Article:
US Biobased Products Industry: Economic Impact Analysis

paperinsight bioeconomyA detailed report commissioned by the USDA’s ‘BioPreferred® Program’, has been released. Some highlights are:

  • A conservative estimate of 40,000 bio-based products were sold in the USA in 2013 with an estimated value of $126 billion.
  • The bio-based industries contributed $369 billion to the US economy in 2013.
  • The bio-based products industry directly employed 1.5 million Americans in 2013.
  • The biobased products are currently displacing about 300 million gallons of petroleum per year – equivalent to taking 200,000 cars off the road.

The seven sectors considered to be involved the US bio-based products industry were:

  • Agriculture and Forestry
  • Bio-refining
  • Biobased Chemicals
  • Enzymes
  • Bioplastic Bottles & Packaging
  • Forest Products
  • Textiles

A good read for those interested in the bio-based economy and the future potential of bio-renewables.

For the full report, please click here

2014 CEPI Statistics: Growth in European paper & board industry flat in 2014 after decline between 2010 & 2013

paperinsight marketThe 2014 statistics for the paper and board industry have been published – as usual, the Confederation of the Paper Industry (CEPI) has done and excellent job in analysing and summarising the data.

In 2014 the production of paper and board for the countries covered by CEPI has been relatively stable (-0.2%), after a 4% cumulative decline between 2010 and 2013.

Please click here for the CEPI 2014 Statistics.

Today, Germany celebrates a 625 year history of papermaking

paperinsight paper companiesThis morning, I noticed an article in ipw magazine stating that on June 24th (today), the German paper industry (VDP = Association of German Paper-manufacturers) celebrates a 625 year history. Many paper manufacturers will open their doors to mark this special event.

Congratulations and what a great idea to open doors and share what the industry does and contributes.

For the detailed ipw article, please click here.

Optical Brightening Agents for Papermaking – the supply and demand situation

paperinsight additive supplOptical brightening agents (OBAs) are used in large quantities to increase the brightness or whiteness of paper and board products and for details of what optical brigthening agents are and their raw material composition, please refer to an earlier blogpost.  Recently, there has been a number of changes in the market which have impacted on the supply and demand for these products.

Demand has been in a state of flux, with further consolidation in the industry and closure of paper mills in Europe and the USA countered by the increased demand in Asia and South America. When demand shifts to Asia and South America, there are different options for the sourcing of OBAs as there are strong regional manufacturers of the products which are usually more competitive than the European or international producers.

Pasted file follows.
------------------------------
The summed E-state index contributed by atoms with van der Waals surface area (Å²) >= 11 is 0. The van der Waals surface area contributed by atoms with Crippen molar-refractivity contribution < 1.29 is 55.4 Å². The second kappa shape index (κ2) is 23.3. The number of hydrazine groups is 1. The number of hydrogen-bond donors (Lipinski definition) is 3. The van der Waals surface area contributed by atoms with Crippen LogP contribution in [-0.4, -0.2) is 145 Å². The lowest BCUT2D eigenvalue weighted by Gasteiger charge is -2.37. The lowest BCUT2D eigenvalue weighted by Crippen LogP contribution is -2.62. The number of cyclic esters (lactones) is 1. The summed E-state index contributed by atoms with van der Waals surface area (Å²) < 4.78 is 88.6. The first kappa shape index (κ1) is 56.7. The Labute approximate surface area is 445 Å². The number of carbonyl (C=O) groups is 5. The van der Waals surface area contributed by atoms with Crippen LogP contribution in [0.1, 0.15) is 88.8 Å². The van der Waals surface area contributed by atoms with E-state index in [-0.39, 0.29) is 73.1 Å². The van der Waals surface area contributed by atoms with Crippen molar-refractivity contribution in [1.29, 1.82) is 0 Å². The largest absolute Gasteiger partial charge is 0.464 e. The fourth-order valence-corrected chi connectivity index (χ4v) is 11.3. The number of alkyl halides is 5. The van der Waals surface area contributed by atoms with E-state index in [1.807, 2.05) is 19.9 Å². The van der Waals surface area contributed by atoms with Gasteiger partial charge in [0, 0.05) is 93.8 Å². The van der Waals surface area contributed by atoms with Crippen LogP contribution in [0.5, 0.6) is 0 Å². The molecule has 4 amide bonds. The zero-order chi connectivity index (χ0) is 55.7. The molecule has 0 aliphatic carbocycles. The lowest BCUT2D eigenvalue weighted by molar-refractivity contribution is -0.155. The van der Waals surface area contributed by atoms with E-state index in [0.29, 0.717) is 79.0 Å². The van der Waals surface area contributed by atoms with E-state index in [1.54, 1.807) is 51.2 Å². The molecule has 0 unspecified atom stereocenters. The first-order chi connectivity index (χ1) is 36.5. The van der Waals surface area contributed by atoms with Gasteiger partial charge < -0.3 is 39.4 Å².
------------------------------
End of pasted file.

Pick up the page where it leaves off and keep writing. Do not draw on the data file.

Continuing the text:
On the supply side, there have been three significant effects. First, the Chinese government has belatedly chosen to clamp down on the polluting producers of the diamond-stilbene (DAST) raw material and as China is the major producer (> 40%), removing a significant amount of DAST increased raw material prices significantly. The remaining DAST producers in India and elsewhere could not pick up the deficit and DAST prices increased from below $1.50 to over £5.00 only to fall back to  around $3.50. This supply shortfall is not too dissimilar to the situation that occurred before the Beijing Olympics when the Chinese government prevented a number of DAST and OBA manufacturers from producing in order to cut down on the pollution wafting over the Olympic sites.

Second, to compound things, exchange rates have been volatile – especially the devaluation of the Euro against the dollar.

Third, oil prices fell dramatically only to recover somewhat but it is unlikely that prices will return to the $100/barrel level in the near future.

So, what of the product producers? Those that were back integrated and produced DAST had some relief, and tried to take advantage of the situation, increasing DAST and OBA prices; however, the OBA market in Europe was saturated and there was little upward movement in pricing and this situation is likely to remain.

From a European perspective the situation is:

  • European manufacturers of OBA face much higher higher material costs but have lower product logistic costs.
  • As the raw materials are based on oil, the oil price fluctuations we have seen recently have reduced raw material costs although DASDA pricing is not entirely dependant on oil pricing.
  • Chinese, Indian and Indonesian manufacturers importing into Europe are having to either absorb the dollar and raw material increases or find a way to compete with current European pricing. Most paper mills look at the delivered cost of OBAs (DDP) and the supply chain costs from India or China are significant, even when importing companies ship powder OBAs and dilute them in Europe.
  • Chinese, Indian and Indonesian manufacturers do not offer the more innovative OBAs and are therefore competing with what are essentially ‘commodity’ OBAs.
  • The OBA market is very competitive and there are too many suppliers. Aside form the manufacturers, the market is further fragmented by European suppliers which source from India, China and Indonesia.  These suppliers are also subject to the same effects that their suppliers (importing manufacturers) are facing.
  • A number of importers seem to flout both REACH and patent compliance for short-term gain.
  • New entrants into the market seem to struggle with both the compliance and basic service requirements of their customers.

The outlook for price increases in the OBA market in Europe is bleak and the market will remain fragmented.  The question is how long all the players in the European OBA market will be able to live with very low margins – there will be some exiting the market in 2015/2016.